A high school mathematics teacher in Vietnam has provoked a furor with videotapes of flagrant, school-sponsored cheating on high school graduation exams. The government has congratulated the teacher, but only after he went public with the evidence. And some students are angry.
Last week, Vietnam's new minister of education, Nguyen Tien Nhan, paid a visit to Do Viet Khoa, a high school math teacher in a small town just south of Hanoi. The minister congratulated Khoa for blowing the whistle on massive cheating on high school graduation exams.
During the nationwide exams held between May 31 and June 2, Khoa says he and other teachers were given gifts in exchange for looking the other way while school employees gave students the answers.
Khoa said parents and school officials gave monitors about $25 each, expecting them to say nothing.
In an interview, he said he and the other monitors in his school kept the $25 bribes as evidence. He secretly videotaped the cheating, and sent the tape to the Ministry of Education. When the ministry failed to follow up, he says, he went to the press.
Clips of Khoa's videotape were aired on national TV. Thousands of parents and students responded in newspapers and on Web sites. The Education Ministry, prodded into action, declared a new initiative to combat exam cheating.
The ministry's vice administrator-in-chief, Van Dinh Ung, says exam cheating is systemic in Vietnam.
Ung says the problem stems partly from so-called "target disease." Targets are set, and schools are punished if students fail final exams. The easiest way to make sure they pass, Ung says, is to give them the answers.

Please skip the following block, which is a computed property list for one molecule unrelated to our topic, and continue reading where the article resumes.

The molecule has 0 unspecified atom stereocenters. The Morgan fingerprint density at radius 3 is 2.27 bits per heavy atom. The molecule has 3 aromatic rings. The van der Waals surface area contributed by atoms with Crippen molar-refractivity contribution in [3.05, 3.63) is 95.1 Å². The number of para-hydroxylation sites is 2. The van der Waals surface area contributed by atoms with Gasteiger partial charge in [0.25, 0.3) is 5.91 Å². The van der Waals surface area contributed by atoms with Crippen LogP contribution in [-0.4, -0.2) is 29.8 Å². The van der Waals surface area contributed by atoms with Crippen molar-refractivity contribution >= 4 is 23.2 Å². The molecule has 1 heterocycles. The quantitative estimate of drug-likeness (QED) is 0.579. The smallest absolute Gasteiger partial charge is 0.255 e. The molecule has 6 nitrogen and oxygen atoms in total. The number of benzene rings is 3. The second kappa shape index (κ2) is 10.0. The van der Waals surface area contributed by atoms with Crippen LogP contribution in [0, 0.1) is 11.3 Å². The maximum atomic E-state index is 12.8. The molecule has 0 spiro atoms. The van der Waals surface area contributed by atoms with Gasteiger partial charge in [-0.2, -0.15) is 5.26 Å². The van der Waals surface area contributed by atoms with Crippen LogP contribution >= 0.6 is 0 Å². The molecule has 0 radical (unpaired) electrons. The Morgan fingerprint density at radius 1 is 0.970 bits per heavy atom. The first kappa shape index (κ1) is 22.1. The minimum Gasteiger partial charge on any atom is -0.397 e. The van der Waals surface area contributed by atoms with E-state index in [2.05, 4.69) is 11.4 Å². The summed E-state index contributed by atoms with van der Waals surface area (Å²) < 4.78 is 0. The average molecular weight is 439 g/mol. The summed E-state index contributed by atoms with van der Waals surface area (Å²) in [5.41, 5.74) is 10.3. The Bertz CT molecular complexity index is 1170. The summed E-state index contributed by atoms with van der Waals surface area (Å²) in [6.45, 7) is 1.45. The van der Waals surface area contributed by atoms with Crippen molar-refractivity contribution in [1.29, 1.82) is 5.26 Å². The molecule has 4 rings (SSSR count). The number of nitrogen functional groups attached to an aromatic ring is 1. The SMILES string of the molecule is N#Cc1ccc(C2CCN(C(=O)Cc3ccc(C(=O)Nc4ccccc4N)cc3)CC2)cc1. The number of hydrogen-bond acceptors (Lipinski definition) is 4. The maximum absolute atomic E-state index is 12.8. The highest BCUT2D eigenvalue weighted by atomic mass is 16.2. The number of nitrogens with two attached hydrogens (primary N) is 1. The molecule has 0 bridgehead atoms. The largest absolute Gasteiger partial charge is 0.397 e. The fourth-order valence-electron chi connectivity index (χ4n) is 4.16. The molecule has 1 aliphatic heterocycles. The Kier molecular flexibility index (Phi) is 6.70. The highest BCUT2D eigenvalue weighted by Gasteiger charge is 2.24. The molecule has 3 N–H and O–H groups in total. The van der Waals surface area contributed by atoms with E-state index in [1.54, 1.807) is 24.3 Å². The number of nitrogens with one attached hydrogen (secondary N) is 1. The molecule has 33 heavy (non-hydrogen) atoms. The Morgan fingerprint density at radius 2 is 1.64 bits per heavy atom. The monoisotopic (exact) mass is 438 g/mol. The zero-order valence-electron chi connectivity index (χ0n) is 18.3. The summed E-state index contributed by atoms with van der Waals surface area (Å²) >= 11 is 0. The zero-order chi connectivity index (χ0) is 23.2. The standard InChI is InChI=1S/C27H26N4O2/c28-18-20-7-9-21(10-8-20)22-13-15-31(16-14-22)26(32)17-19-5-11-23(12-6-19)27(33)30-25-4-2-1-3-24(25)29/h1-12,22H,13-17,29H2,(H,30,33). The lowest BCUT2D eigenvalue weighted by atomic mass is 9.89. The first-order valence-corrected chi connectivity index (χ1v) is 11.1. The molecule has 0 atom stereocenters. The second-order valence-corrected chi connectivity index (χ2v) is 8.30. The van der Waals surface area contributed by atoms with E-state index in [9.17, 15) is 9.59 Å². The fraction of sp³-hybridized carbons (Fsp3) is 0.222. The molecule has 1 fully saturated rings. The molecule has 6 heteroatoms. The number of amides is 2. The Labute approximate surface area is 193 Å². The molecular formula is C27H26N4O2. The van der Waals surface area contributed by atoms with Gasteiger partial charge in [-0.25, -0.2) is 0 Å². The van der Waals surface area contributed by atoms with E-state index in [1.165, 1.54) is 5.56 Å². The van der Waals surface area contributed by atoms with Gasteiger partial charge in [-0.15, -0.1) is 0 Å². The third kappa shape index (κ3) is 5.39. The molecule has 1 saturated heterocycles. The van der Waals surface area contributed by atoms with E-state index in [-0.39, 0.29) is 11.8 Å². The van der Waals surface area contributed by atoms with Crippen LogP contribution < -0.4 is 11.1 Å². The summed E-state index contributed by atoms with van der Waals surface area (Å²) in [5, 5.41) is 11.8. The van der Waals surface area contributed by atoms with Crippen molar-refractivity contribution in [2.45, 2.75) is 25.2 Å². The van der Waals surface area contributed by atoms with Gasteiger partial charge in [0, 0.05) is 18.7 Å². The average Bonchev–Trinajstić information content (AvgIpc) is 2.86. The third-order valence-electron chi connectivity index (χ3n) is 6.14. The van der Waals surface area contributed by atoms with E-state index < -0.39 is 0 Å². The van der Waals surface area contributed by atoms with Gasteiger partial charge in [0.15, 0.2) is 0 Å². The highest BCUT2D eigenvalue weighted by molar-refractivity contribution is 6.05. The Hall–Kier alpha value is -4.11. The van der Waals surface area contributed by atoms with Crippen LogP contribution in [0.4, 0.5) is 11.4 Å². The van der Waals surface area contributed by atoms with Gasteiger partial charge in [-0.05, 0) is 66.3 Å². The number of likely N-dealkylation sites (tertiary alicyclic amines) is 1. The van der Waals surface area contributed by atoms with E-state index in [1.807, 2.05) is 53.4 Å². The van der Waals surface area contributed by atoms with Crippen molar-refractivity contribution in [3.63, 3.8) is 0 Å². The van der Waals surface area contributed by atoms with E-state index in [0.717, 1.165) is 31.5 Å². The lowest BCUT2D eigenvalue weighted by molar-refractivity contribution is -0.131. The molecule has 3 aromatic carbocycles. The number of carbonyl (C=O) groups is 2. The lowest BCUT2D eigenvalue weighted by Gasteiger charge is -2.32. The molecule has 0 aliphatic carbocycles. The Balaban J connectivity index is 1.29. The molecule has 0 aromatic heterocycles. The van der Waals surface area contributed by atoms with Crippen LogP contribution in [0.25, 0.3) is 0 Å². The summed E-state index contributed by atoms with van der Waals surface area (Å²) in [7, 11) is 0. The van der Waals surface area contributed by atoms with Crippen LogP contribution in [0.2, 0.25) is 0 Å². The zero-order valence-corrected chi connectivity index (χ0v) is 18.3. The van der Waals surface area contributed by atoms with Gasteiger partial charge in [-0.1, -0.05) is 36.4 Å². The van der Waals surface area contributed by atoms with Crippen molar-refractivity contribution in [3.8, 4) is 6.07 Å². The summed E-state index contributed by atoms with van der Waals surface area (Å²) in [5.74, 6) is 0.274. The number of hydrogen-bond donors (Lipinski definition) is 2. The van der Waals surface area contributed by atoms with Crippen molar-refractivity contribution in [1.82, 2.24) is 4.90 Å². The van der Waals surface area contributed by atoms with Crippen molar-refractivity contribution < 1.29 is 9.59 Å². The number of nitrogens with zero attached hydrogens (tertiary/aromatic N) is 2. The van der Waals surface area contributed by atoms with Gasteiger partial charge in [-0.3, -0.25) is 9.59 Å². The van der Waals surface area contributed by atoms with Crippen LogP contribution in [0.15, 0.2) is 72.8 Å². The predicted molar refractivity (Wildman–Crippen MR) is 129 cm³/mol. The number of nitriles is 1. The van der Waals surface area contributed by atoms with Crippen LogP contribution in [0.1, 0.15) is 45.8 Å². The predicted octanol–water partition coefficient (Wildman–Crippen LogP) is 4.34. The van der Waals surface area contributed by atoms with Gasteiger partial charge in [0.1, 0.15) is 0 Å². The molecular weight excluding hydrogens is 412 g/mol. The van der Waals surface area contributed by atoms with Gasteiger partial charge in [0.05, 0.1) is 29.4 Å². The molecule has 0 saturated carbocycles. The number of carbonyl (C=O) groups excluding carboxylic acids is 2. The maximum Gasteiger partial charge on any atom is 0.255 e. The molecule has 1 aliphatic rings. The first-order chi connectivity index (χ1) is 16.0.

The system suits many parents and students - everyone, it seems, except students who have studied hard.
Nguyen Van Dung, a student in the school Khoa videotaped, says Khoa was right, and that schools should let students show what they know.
But others are angry, and Khoa says he has received many threatening e-mails. He read one aloud for VOA.
Khoa says e-mailer warns him to fear for his life.
Khoa's home also houses an Internet café, which he runs with his wife. In the three weeks since he went public, he has become a local celebrity, and everyone knows where he lives. But Khoa says he is not scared.
Khoa says people often ask him why he has such a "big liver" - Vietnamese slang for being brave. He says it is because of the Internet, which has allowed him to build links with students, parents and teachers around the country.
Perhaps the clearest sign of Do Viet Khoa's courage is the Web site he and a friend have set up to criticize shortcomings in the educational system. In the first three weeks, he says, they have received more than a thousand comments.